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Although I offer the Freelancer's FAQ information free of charge, I'm finding that the costs of operating a web site are steadily increasing. If you find this information useful, a donation would be gladly appreciated.
Please note that United States Postal Service mail delivery to the Copyright Office has been disrupted since the middle of October. We do not know when mail delivery will resume. Private carrier express shipments generally are arriving without delay.
For more information, click here,
How Do I Protect Ownership of My Original Work?
Who Owns the Copyright?
Through legislation, Congress and the courts have defined authors to include the requirement that a writer produce original work through intellectual labor. This has come to mean that anyone who expresses an idea in a tangible form—words, painting, sculpture, photograph, or music—is considered an author for copyright purposes.
When a freelancer produces a creative work, the freelancer is the copyright holder UNLESS the work is performed under a written contract specifically stating that the work is done as "work for hire" and both parties have signed the contract.
In other words, if you wrote an article, designed a website, or drew a cartoon, but did not sign a contract, the odds are that you retain ownership of the copyright. If there is no contract clearly stating that the work is done for hire, and signed by both parties, the copyright is retained by the author even if the work is done on commission or by special order.
However, the creator of an original work is not always considered the author. If the creator is a staff member being paid to create the work, the employer holds the copyright. Then again, if the creative work does not fall under the employee's normal job duties, the employee, as author, may possibly hold the copyright. Basically, the employer must ask the employee to do the work, and pay the employee for doing the work.
What is the Copyright Legend?
To provide legal protection, all of an author's work should be copyrighted. As long you have placed the copyright legend on your work, federal law protects your work. A word of caution, though—your rights may not stand-up in court unless you have also registered your work with the U.S. Copyright Office.
How Do I Register My Work?
Using the copyright legend is the best way to protect your work. You cannot sue for copyright infringement unless your work carries the copyright legend AND you have sought copyright registration. Place the legend at the end of the work. Follow the format exactly.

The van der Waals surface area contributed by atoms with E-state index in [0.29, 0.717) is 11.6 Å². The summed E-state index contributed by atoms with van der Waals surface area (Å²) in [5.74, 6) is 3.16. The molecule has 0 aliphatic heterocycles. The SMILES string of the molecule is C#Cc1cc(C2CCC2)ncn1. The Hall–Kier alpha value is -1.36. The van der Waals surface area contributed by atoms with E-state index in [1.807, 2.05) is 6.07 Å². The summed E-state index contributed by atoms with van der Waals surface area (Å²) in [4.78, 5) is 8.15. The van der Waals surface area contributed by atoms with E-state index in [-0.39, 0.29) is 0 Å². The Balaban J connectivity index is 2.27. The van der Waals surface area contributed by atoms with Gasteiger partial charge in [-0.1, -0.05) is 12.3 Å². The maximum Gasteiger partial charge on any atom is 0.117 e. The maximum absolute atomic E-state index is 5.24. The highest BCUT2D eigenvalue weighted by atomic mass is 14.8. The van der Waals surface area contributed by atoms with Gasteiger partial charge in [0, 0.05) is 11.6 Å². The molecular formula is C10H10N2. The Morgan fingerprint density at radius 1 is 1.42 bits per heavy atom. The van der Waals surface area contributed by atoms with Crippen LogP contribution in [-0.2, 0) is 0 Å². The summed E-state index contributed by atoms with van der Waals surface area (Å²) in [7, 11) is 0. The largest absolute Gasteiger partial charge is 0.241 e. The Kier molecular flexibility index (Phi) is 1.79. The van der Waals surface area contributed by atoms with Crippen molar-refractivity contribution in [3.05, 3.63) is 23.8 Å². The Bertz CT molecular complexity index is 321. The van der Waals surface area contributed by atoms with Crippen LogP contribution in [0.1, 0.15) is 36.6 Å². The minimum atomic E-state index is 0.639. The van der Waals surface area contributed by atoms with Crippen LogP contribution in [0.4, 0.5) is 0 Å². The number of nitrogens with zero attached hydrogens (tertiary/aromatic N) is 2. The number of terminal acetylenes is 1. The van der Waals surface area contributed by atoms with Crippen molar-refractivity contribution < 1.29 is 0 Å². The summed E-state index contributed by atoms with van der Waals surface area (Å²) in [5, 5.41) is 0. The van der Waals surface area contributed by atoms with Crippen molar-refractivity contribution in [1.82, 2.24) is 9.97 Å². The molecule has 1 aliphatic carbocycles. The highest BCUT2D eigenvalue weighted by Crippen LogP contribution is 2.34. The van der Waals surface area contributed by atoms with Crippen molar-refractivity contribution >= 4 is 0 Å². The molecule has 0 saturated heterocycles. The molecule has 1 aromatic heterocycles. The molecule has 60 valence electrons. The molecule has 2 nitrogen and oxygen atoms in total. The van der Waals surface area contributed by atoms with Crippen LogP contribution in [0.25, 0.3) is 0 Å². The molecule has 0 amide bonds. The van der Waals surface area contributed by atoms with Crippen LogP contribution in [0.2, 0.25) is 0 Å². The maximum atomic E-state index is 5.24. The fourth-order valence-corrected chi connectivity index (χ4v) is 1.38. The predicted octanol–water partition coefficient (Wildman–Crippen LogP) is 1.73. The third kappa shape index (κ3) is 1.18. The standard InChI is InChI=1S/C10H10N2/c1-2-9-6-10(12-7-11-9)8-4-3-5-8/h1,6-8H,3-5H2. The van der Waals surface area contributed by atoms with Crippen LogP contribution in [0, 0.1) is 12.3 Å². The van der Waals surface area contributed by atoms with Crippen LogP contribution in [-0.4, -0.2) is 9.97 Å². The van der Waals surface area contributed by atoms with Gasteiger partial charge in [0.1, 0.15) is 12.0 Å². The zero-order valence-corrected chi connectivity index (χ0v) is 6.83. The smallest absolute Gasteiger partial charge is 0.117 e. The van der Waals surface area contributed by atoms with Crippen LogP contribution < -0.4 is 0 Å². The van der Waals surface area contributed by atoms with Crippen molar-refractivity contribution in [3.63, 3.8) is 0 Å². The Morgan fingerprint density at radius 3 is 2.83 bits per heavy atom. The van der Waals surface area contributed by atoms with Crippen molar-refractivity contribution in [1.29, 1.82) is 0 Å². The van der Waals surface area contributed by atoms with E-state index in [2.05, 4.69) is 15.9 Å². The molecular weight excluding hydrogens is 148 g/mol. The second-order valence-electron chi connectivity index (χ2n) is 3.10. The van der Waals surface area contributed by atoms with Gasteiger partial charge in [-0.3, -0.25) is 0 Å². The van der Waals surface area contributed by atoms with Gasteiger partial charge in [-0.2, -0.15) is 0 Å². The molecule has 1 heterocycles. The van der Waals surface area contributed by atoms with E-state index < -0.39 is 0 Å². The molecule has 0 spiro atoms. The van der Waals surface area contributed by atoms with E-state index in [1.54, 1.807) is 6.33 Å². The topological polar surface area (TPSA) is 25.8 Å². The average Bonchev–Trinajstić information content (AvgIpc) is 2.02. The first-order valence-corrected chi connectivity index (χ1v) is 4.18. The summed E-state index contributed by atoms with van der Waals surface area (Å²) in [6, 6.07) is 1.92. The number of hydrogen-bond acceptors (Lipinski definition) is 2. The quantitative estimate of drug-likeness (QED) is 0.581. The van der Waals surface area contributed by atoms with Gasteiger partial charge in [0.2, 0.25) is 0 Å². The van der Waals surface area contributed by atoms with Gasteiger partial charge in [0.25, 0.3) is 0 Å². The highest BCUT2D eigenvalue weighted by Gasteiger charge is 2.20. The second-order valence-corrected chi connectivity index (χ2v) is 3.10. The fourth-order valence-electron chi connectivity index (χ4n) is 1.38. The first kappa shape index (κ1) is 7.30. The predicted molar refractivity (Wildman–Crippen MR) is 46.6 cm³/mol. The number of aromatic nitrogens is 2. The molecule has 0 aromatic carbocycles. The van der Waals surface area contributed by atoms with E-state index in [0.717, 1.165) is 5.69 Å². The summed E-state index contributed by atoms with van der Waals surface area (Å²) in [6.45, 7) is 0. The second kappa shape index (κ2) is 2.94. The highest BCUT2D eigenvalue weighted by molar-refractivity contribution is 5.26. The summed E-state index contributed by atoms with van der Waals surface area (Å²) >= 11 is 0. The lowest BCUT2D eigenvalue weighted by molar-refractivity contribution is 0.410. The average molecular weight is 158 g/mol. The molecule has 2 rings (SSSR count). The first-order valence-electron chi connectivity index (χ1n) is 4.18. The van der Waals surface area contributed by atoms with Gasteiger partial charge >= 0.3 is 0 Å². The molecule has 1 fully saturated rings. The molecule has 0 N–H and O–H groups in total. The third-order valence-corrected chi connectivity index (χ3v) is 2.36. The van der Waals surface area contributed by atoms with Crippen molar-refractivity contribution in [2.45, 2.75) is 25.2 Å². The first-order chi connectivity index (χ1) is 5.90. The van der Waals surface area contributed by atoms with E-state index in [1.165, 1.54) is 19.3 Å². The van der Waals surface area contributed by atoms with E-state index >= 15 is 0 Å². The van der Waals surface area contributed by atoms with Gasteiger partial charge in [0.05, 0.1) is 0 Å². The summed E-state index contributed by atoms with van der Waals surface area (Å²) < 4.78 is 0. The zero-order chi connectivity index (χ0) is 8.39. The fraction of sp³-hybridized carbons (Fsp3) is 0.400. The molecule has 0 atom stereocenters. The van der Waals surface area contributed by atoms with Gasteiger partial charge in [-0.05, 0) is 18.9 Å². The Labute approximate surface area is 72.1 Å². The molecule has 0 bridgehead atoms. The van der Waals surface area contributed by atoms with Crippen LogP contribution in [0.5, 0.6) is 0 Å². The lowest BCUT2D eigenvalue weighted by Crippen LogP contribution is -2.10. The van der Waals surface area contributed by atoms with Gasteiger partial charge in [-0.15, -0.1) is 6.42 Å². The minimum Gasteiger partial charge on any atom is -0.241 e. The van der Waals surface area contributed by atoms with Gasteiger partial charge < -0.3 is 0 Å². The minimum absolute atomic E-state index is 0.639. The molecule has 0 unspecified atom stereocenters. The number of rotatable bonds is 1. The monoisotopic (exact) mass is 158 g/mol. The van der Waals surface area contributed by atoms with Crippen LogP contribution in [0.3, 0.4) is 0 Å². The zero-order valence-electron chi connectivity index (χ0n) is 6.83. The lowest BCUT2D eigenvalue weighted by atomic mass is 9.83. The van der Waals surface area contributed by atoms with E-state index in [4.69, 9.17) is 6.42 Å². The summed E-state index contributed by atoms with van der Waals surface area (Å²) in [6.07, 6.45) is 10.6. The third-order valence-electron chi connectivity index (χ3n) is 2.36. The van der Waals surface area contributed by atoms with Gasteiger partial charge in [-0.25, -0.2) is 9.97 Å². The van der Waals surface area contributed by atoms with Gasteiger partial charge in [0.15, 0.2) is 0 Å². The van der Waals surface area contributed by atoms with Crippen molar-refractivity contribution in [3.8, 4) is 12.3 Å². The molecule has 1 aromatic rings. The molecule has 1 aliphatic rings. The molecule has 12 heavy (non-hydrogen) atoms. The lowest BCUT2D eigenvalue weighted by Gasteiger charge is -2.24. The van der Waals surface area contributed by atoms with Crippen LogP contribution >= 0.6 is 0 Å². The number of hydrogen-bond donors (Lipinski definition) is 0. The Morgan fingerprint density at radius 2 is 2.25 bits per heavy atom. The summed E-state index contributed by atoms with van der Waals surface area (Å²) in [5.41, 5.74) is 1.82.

In the United States, any of these legends can be used.
But, to comply with Universal Copyright Convention, which protects your work in all countries that have agreed to the Convention, you must include the © symbol.
Format || Sample||
Copyright 1999 First Name Last Name|| Copyright 1999 Anne Wallingford
Copr. 1999 First Name Last Name || Copr. 1999 Anne Wallingford
© 1999 First Name Last Name || © 1999 Anne Wallingford
Some countries, especially those in Latin America, also require the phrase
"All Rights Reserved." Therefore, the best legend to use is:
Format || Sample||
©1999 First Name Last Name || © 1999 Anne Wallingford
© 1999 First Name Last Name. All rights reserved.
© 1999 Anne Wallingford. All rights reserved.
Increase In Copyright Fee
Unfortunately, authors often think that copyrighting their work is difficult or expensive. It is neither!
Copyright Registration requirements are simple.
- All items must be delivered at the same time.
- Original application forms must be completed. (Photocopies are not
- Include the application fee, usually $20.00 U.S.
- Include a complete copy of an unpublished work or two complete
copies of the best edition of a published work.
Using a pen name? Register your work with the pen name.
On July 1, 1999, Congress voted to increase the basic copyright registration fee for manuscripts and collections of freelance articles to $30.
For further information, or to find the increased fees of other materials, contact the Copyright Office, Library of Congress. (See below for contact information.)
© 1999 Anne Wallingfrod
For FREE copyright forms, contact:
Information and Publication
Copyright Office Library of Congress
Washington, DC 20559-6000
Primary Copyright Forms
Additional Copyright Forms
Form TX: for nondramatic literary works (Note: This is the form most often
used by writers.)
Form PA: for works of the performing arts, including dramatic works
Form VA: For works of visual art (photographs, illustrations, etc.)
Form GR/CP: for a group of works contributed to periodicals (adjunct used with one of the primary forms)
Form SE: for serials, such as magazines and newspapers
Form RE: for renewal of copyright granted under the 1909 Act
Form CA: for correcting a previously submitted form
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Friday, August 10, 2007